How Much Protein Do I need?

Before we get into the nitty-gritty of how much protein you need per day, let us reiterate that in our program we do NOT count macronutrients.  No calorie counting, no daily macro goals, no food trackers. Why? Because we believe when you eat natural, whole foods in the proper serving size and listen to your body's cues it is not necessary.  We have helped hundreds of people lose weight and improve their health without exhausting counting.  

Why is protein important? Well, proteins are responsible for many functions throughout the body, including acid–base balance, energy production, cell signaling, and nutrient transport.  Protein plays a pivotal role in exercise recovery and it is involved in nearly all bodily functions. Increased protein intake can help maintain and build muscle mass when losing weight.   

Americans have been told for years that "carbs are bad and protein is good...thus more protein is even better" and "protein builds muscle".  Powders and supplements have flooded the market-and products like protein pancakes and protein cookies line the shelves. Because of this drumbeat of protein-forward marketing, many people are under the false assumption that they aren't getting enough.

The simple fact is, if you consume animal products it is extraordinarily difficult to become protein deficient. Most Americans - even athletes- consume twice the recommended protein in a given day, without making an effort to supplement.  Yet over 60% of Americans are actively trying to add more protein to their diet. (1). But more of a good thing isn't always better- the body can't store protein for use, so once needs are met, any extra is stored as fat.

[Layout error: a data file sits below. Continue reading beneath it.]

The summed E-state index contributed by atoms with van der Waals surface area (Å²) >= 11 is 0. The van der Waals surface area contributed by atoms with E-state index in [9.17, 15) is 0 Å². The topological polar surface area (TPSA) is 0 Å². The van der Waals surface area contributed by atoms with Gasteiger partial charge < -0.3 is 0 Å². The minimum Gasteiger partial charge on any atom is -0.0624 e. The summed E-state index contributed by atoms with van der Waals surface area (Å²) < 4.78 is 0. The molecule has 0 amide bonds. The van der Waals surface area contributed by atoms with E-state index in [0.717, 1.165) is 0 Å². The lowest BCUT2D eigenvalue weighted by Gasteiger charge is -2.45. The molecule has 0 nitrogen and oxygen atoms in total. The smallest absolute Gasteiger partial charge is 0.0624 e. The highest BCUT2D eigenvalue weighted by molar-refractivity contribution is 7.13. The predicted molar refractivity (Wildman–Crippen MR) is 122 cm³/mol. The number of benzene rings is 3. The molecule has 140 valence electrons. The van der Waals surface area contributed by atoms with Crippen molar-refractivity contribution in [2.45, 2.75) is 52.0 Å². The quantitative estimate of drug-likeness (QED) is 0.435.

Calculate Your Recommended Daily Allowance  

The Recommended Daily Allowance (RDA) of protein is 0.8g of protein per kilogram of body weight. This is a general guideline, and those exercising with greater duration or intensity may wish to have more protein on training days.  But before you reach for that protein powder or order a tomahawk steak, crunch the numbers...

To get your personal RDA, simply divide your weight in pounds by 2.2 then multiply by 0.8 to get your total RDA of protein for 1 day. 

Example: 175 lb woman who does strength training for 1 hour three times a week.

RDA = 63.4g per day. If desired, this client could adjust up a bit to 75g on training days. That said, you can see in the chart below how a typical balanced Sugar Snap Shift on-plan day FAR exceeds even the 75g. A basic day without any protein supplementation is over 94g of protein.

So even if you exercise, there is no need to worry that you're not consuming enough protein- by including one appropriately sized serving of animal protein at every meal you will meet and exceed your needs. 


Leave a comment

Please note, comments must be approved before they are published